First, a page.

GEN. BELL: Well, we are concerned about it. The notion of the six-party talks, where we've tried to bring together a coalition of like-minded nations to confront the North Koreans, bring them into the peaceful group of countries in the world, allow them and give them an opportunity for their people to raise their kids and their grandkids in peace and prosperity -- all those things are normal to me and you, but they're not normal to the North Koreans. They have decided as a strategy to proliferate weapons of mass destruction, it would appear. They decided as a strategy to make missile technology and other technologies for sale on the world market to the highest bidder.
So they are a problem for a free people everywhere in the world, and it's appropriate, for those of us who cherish freedom and those of us who cherish our way of life, to confront the North Koreans.
And that's exactly what we're doing, and we're going to do it through a coalition of like-minded nations until such time as the North Koreans can better see a path to a future for their people other than one of the path of confrontation that they've chosen this day and age, and that is making weapons of mass destruction, having them in their inventory, and being proliferators of technology.
MR. HUMPHRIES: The other thing I heard is they're counterfeiting our money and trying to flood the market with it.
GEN. BELL: Well, I'll tell you there's evidence of that. Of course, they are a cash-strapped country. They don't have a free-market enterprise. If they would just simply go for free-market enterprise, their people and their capabilities would reap the benefits of democracy, et cetera. But being cash-strapped, they're just making it. And part of it certainly confronts us, because our money and our monetary system depends on the proper financial institutions worldwide functioning normally and not having these kinds of counterfeit operations going on.
And so we're confronting that, and we are taking the appropriate measures worldwide, so that money that is counterfeited by the North is not allowed to get into the stream -- monetary stream worldwide. And that's the right policy, and our nation's going to continue to do that.
But yes, there's evidence they've been counterfeiting money. They've been counterfeiting goods and services. And they're doing just about anything they can to make money to stay in power and to continue their ways that -- the ways that we've seen over the last 10 years or so.
MR. HUMPHRIES: That Korean peninsula is the perfect example of the differences between capitalism and communism, isn't it?
GEN. BELL: Rusty, it's a(n) absolute perfect example. When you look at any kind of photography -- commercial photographer or whatever, you see in the South a 47 million population, a wonderful democracy, free-market enterprise, worldwide trade going on, and the people with good schools, good medical care, terrific job opportunities. The kids' health is good. I mean. it's just a thing of beauty.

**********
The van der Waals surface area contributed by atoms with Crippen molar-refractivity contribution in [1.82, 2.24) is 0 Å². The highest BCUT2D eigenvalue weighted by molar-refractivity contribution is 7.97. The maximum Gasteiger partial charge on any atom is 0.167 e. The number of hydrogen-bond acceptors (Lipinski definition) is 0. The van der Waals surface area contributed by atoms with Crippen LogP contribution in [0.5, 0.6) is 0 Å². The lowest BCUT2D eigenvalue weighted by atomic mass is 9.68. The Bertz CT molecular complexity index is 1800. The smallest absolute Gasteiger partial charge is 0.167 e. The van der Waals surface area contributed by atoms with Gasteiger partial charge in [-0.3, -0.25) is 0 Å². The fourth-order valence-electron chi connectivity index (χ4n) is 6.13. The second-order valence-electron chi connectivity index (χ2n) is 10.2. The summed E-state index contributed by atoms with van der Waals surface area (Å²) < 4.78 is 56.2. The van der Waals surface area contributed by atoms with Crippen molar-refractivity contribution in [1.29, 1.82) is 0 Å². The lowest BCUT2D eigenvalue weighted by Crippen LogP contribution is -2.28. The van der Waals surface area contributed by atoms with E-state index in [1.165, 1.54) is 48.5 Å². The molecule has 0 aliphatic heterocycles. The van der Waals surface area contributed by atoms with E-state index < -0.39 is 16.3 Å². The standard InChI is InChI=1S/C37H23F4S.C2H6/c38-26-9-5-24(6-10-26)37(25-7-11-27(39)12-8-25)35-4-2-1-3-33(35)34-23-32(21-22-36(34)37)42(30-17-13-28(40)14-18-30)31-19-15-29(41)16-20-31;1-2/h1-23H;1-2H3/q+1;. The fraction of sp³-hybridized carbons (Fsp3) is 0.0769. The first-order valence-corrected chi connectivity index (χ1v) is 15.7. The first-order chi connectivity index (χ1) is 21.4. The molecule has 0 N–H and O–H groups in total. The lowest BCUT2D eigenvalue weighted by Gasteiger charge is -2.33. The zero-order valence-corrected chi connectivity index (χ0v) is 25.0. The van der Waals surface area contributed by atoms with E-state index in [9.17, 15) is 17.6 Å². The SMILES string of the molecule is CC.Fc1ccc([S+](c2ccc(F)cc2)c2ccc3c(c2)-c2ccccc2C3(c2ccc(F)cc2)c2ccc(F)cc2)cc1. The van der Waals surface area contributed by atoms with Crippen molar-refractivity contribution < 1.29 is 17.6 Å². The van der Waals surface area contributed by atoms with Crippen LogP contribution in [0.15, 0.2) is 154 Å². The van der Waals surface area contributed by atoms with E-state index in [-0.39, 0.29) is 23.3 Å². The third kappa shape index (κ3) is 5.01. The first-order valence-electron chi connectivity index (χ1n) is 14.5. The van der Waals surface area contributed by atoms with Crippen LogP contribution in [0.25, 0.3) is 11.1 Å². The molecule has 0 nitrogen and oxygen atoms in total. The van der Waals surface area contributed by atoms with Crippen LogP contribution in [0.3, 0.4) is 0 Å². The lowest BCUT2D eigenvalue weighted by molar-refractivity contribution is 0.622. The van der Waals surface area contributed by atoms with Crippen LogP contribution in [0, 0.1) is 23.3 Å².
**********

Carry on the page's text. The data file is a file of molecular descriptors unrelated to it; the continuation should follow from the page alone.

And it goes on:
And then you just look right across the border. The same people, the same traditions and history, the same culture over the centuries, and they're being deprived, they're being put in a position of inability to further their own needs at the expense of the regime. So the difference is profound.
And the opportunity for us to remind the world that this is a model -- the South Korean approach to governance is a model for free people everywhere -- and that what the North is pursuing is not a model at all but is something that's abnormal and something that free people everywhere ought to stand up against.
MR. HUMPHRIES: Colonel (sic) Bell, I know you've got a lot of people you want to talk to. And I could talk to you for hours, and I appreciate you taking time.
Before I let you go, though, Memorial Day coming up on Monday. People are going to be thinking about our troops, think about those that lost their lives. But you have a lot of people under your command, and a lot of their loved ones may be listening to this program right now. What would you like to say to the families?
GEN. BELL: Thanks, Rusty. I would like to just say something real quick.
Of course I've got a lot of Army, Navy, Air Force, Marine service members under my command. Most of them have served in the global war on terror, either in Iraq or Afghanistan, and so they've been away from home once or more times. And in many cases, they are again now in Korea. We have -- most of our personnel over there are on unaccompanied tours, a long way from home. And they're serving selflessly, as great patriots and great volunteers for their nation.
And my word to their families is, one, thank you for allowing us to serve with your sons and daughters in defense of freedom and in defense of our Constitution.
And second, I want all them to know that service to nation is one of the most fundamental obligations that citizens have, but it's also a fundamental trust that military leaders have with respect to these young men and women. And we'll do everything in our power to take care of them, make certain that they have opportunity to succeed and, when their tours are up, to send them home to their moms and dads or their loved ones in good order, so they can continue to be great citizens of the United States of America.
MR. HUMPHRIES: Well, General B.B. Bell, things have been very quiet over in the Korean peninsula lately, and I think a lot of it would have to do with your leadership. Thank you very much for your service to our country, and thank you being on "The Rusty Humphries Show." I really appreciate it. Thank you, sir.
GEN. BELL: Thank you, Rusty. I greatly appreciate the opportunity.